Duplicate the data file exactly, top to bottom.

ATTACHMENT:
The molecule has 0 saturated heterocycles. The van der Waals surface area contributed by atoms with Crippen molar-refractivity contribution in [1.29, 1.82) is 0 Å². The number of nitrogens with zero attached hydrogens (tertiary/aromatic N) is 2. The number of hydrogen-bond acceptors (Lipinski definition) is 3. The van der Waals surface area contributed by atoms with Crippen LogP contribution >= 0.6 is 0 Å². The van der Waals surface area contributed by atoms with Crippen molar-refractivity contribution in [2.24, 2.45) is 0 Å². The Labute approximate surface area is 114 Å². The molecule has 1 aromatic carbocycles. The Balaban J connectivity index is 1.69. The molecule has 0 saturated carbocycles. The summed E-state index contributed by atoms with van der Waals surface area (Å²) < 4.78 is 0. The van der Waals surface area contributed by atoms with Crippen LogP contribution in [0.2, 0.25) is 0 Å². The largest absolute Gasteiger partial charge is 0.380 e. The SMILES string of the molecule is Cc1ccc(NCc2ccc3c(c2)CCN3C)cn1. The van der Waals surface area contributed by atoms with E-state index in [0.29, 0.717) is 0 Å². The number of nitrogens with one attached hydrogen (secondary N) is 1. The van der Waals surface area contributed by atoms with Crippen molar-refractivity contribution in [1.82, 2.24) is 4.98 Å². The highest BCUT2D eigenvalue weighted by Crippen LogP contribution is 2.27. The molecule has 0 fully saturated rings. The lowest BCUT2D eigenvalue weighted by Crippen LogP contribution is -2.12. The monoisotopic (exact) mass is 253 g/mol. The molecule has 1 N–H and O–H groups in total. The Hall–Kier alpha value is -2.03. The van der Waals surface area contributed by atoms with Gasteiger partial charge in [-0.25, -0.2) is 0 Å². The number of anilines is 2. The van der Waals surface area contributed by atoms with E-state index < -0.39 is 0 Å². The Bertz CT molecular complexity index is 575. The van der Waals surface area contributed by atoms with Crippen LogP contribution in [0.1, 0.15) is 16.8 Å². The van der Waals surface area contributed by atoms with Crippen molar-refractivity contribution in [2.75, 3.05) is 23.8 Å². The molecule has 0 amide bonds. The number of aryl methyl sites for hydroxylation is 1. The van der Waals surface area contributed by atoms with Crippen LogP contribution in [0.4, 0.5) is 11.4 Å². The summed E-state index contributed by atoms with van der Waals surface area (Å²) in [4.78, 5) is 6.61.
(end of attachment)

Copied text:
The molecule has 0 saturated heterocycles. The van der Waals surface area contributed by atoms with Crippen molar-refractivity contribution in [1.29, 1.82) is 0 Å². The number of nitrogens with zero attached hydrogens (tertiary/aromatic N) is 2. The number of hydrogen-bond acceptors (Lipinski definition) is 3. The van der Waals surface area contributed by atoms with Crippen LogP contribution >= 0.6 is 0 Å². The van der Waals surface area contributed by atoms with Crippen molar-refractivity contribution in [2.24, 2.45) is 0 Å². The Labute approximate surface area is 114 Å². The molecule has 1 aromatic carbocycles. The Balaban J connectivity index is 1.69. The molecule has 0 saturated carbocycles. The summed E-state index contributed by atoms with van der Waals surface area (Å²) < 4.78 is 0. The van der Waals surface area contributed by atoms with Crippen LogP contribution in [0.2, 0.25) is 0 Å². The largest absolute Gasteiger partial charge is 0.380 e. The SMILES string of the molecule is Cc1ccc(NCc2ccc3c(c2)CCN3C)cn1. The van der Waals surface area contributed by atoms with E-state index in [0.29, 0.717) is 0 Å². The number of nitrogens with one attached hydrogen (secondary N) is 1. The van der Waals surface area contributed by atoms with Crippen molar-refractivity contribution in [1.82, 2.24) is 4.98 Å². The highest BCUT2D eigenvalue weighted by Crippen LogP contribution is 2.27. The molecule has 0 fully saturated rings. The lowest BCUT2D eigenvalue weighted by Crippen LogP contribution is -2.12. The monoisotopic (exact) mass is 253 g/mol. The molecule has 1 N–H and O–H groups in total. The Hall–Kier alpha value is -2.03. The van der Waals surface area contributed by atoms with Gasteiger partial charge in [-0.25, -0.2) is 0 Å². The number of anilines is 2. The van der Waals surface area contributed by atoms with E-state index < -0.39 is 0 Å². The Bertz CT molecular complexity index is 575. The van der Waals surface area contributed by atoms with Crippen LogP contribution in [0.1, 0.15) is 16.8 Å². The van der Waals surface area contributed by atoms with Crippen molar-refractivity contribution in [2.75, 3.05) is 23.8 Å². The molecule has 0 amide bonds. The number of aryl methyl sites for hydroxylation is 1. The van der Waals surface area contributed by atoms with Crippen LogP contribution in [0.4, 0.5) is 11.4 Å². The summed E-state index contributed by atoms with van der Waals surface area (Å²) in [4.78, 5) is 6.61.